An interview with John Anderson
John Anderson talks to Peter Hastie
This interview was first published in the winter 2013 edition of AP magazine. It is used with permission and with appreciation.
Advance Australia – where? Politics is often seen as an unseemly business. The German chancellor Otto von Bismarck once reportedly said: “To retain respect for sausages and laws, one must not watch them in the making.” While this may be a truism in regard to political process, it should not be seen as a reflection upon every politician. Clearly, there are some who stand apart from the crowd.
One such politician is John Anderson AO, who is widely regarded as a man whose political priorities were always subservient to his faith in God and sense of duty to the people of Australia. Leader of the National Party and Deputy Prime Minister from 1999 to 2005, he retired from politics in 2007.
John is married to Julia and they have five children.
John, you played a key role in the Howard government, rising to Deputy Prime Minister. What led you into this particular calling?
I really had no particular desire to enter public life, other than a broad interest in public policy and a desire to share my views on the issues of the day. As a young man I never had any ambitions to be a member of federal parliament or a deputy prime minister. When I found myself in those positions I was completely surprised.
The immediate reason for my entry into politics was that several senior party people, including my sitting member, Frank O’Keefe AM, urged me to do so. Frank was retiring and he thought I would be a good candidate for the seat. As a Christian, I saw this invitation as God opening the door on a new sphere of service for me, and in retrospect it certainly was.
Were there any particular qualities that they saw in your life that they thought especially suited you for a public life?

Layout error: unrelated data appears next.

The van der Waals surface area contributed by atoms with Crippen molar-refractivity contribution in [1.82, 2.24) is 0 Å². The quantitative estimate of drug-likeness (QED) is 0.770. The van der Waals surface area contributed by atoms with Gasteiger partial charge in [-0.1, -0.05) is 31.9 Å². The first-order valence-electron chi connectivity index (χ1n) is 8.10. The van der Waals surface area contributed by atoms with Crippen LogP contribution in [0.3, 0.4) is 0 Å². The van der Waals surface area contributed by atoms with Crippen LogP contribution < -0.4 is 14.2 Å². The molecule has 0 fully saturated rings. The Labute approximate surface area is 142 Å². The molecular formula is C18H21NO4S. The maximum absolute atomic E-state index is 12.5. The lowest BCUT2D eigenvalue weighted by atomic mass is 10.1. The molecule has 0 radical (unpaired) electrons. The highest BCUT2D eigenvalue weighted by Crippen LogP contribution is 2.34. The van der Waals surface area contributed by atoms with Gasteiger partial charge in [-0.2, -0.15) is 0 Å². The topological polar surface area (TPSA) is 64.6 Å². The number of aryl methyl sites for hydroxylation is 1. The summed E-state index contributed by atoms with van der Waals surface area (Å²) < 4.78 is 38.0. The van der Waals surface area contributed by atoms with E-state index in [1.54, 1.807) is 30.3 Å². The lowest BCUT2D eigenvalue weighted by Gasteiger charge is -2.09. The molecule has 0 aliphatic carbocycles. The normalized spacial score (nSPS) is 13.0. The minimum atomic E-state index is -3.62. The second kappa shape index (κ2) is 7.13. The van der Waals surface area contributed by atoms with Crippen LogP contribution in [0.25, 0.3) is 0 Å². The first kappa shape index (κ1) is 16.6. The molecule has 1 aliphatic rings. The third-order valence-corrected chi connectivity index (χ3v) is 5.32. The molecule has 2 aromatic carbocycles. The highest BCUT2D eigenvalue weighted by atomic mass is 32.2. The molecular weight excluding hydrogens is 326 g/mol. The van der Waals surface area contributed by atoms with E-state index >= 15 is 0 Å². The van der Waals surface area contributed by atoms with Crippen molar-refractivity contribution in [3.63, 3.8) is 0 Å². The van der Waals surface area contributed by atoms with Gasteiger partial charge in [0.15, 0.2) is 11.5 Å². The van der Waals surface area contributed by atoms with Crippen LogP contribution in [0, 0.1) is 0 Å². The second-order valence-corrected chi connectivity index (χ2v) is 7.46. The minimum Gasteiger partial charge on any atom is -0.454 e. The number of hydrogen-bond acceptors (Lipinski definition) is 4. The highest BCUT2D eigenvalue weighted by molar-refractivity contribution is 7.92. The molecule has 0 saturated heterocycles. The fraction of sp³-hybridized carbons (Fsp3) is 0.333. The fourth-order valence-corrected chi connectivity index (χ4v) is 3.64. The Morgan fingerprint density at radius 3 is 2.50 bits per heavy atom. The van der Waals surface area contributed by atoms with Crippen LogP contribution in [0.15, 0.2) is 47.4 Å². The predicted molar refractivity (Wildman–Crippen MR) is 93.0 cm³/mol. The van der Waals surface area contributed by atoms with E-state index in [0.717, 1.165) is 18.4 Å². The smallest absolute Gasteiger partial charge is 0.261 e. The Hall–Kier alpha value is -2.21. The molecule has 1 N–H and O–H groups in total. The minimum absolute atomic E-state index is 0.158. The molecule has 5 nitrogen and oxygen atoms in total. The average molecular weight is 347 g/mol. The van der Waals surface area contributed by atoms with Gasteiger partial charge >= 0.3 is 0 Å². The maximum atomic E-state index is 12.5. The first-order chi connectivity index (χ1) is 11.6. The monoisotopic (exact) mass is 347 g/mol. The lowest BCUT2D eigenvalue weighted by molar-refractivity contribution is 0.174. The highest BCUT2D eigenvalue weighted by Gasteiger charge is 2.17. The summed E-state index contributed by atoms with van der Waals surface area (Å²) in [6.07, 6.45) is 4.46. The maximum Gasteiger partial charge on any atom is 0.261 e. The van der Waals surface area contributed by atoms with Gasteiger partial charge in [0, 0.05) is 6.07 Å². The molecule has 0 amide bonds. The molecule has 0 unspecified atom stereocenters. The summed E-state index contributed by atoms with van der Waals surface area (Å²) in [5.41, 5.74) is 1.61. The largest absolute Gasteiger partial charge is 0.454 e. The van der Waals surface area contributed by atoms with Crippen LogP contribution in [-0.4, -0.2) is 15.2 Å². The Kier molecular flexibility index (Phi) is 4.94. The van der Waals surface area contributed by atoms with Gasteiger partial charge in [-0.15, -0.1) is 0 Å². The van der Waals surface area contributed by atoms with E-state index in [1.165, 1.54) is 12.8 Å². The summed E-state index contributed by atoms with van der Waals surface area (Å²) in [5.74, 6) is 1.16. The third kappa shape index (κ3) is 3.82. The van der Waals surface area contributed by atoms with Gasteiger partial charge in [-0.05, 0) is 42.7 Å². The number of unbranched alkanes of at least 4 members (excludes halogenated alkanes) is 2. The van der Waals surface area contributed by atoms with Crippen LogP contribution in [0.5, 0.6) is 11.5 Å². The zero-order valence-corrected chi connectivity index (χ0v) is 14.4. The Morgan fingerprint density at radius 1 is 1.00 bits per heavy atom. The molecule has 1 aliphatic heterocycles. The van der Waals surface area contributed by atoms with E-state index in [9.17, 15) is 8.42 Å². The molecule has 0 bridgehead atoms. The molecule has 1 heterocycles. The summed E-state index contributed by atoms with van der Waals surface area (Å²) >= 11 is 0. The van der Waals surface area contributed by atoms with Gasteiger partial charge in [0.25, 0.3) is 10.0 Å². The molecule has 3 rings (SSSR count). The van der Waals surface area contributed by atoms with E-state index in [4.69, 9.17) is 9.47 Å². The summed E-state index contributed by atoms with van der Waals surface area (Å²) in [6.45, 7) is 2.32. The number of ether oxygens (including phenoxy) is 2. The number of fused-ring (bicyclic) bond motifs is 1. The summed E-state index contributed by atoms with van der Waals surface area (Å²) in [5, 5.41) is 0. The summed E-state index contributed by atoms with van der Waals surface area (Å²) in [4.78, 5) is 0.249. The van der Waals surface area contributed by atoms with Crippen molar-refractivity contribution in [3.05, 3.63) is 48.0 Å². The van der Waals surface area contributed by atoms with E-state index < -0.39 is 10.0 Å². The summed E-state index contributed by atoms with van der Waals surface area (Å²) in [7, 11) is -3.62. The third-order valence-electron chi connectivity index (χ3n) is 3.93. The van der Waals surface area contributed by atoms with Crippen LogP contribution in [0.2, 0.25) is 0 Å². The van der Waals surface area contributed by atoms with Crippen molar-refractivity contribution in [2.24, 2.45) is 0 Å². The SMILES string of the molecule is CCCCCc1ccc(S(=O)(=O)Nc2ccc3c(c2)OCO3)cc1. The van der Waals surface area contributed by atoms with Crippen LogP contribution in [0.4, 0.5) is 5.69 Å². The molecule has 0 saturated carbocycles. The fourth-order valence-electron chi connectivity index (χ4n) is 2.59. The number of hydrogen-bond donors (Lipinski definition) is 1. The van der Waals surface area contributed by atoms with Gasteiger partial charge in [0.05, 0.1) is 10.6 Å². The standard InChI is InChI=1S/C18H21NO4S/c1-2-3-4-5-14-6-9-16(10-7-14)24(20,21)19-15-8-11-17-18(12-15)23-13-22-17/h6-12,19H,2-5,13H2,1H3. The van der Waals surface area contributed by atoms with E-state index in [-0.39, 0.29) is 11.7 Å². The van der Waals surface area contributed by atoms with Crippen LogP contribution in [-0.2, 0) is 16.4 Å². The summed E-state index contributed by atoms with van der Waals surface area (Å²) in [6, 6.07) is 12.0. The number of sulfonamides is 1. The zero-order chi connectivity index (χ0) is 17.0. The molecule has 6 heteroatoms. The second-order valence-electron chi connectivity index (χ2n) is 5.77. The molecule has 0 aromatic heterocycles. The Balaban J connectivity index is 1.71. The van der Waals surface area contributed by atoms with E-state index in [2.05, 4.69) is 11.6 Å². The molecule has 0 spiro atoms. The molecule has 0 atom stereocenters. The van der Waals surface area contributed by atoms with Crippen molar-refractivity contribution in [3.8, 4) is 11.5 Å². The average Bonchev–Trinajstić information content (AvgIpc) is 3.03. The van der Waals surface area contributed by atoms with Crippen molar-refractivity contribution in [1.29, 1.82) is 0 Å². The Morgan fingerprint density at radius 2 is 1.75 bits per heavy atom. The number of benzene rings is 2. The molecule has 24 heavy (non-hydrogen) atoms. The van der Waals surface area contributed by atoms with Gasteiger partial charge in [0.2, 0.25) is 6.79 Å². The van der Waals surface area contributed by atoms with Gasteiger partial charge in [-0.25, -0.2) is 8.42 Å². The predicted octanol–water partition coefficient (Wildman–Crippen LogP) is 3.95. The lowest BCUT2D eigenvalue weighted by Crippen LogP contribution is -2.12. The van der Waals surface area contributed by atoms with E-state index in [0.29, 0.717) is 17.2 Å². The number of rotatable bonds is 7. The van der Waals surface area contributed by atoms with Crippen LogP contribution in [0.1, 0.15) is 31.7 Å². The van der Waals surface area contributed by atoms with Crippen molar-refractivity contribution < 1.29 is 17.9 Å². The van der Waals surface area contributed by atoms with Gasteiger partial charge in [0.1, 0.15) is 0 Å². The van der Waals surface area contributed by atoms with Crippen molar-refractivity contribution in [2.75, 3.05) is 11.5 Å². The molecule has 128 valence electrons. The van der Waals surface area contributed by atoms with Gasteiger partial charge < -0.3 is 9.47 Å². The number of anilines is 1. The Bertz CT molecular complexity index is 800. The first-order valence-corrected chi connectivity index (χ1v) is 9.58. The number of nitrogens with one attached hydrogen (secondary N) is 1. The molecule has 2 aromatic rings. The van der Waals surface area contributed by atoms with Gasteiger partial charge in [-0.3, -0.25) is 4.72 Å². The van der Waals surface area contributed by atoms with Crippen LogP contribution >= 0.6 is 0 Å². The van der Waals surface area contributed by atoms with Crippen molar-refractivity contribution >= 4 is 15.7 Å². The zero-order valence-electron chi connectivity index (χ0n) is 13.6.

I became involved in politics shortly after the election of the Hawke government. I had just become the secretary of the local branch of the National Party (not willingly, I should add). One day in that capacity I had gone to a meeting of delegates in our region and our federal member, Frank O’Keefe, made some comments about the incoming government. He referred to one of them as “un-intellectual”, another as “someone who looked as though he hadn’t had a shower”, and a third, who had no sense of dress because he came into the chamber without wearing a tie. I passed a comment on what he’d said, and I began my opening remarks by declaring, “as someone who actually went to university, had a shower this morning, and is wearing a tie, I’d like to say x, y and z ….” and it caught his attention. I think he thought, “this young fellow can communicate”, and that became the trigger for him to become my sponsor.
I was only 27 when I won the pre-selection – it was apparently a landslide – so I think I was too cock-sure by half, spruiking the advantages of youth. I now understand why the wisdom of years should not be so lightly dismissed. Nevertheless, my youth seemed to impress the delegates and they decided they wanted someone young. I won the right to run for the seat for the party. But between that time and the actual election in 1984, the electoral boundaries were redrawn and the seat was abolished. So I was left high and dry.
I subsequently ran when the member for the new electorate retired, and he prevailed upon me to run in his place. That was Ralph Hunt, a man for whom I had huge respect. He was a well known Presbyterian and again I felt God opening the doors. At that time I felt an almost irresistible call to continue to try those doors, even though I was not a particularly keen politician.
What do you mean by that?
I am much shyer than people realise, and I don’t enjoy the limelight. I do enjoy a robust debate, but that’s a different thing altogether. I have a real dislike of being in the media.
Is that for family reasons, or personal reasons?
It’s partly cultural, I think. My father believed that if you were going to be in the papers it should be on the sporting pages. Otherwise, no decent human being should feature in the media. It’s also partly because I find myself at variance with the values of almost all of the modern mainstream media. While I enjoy the company of many journalists, I simply cannot sit comfortably with their secularised, cynical, and disrespectful views of the world.
It’s not political reform we need. It’s a recovery of the beliefs that drove the values that drove the ethics that made us a free society.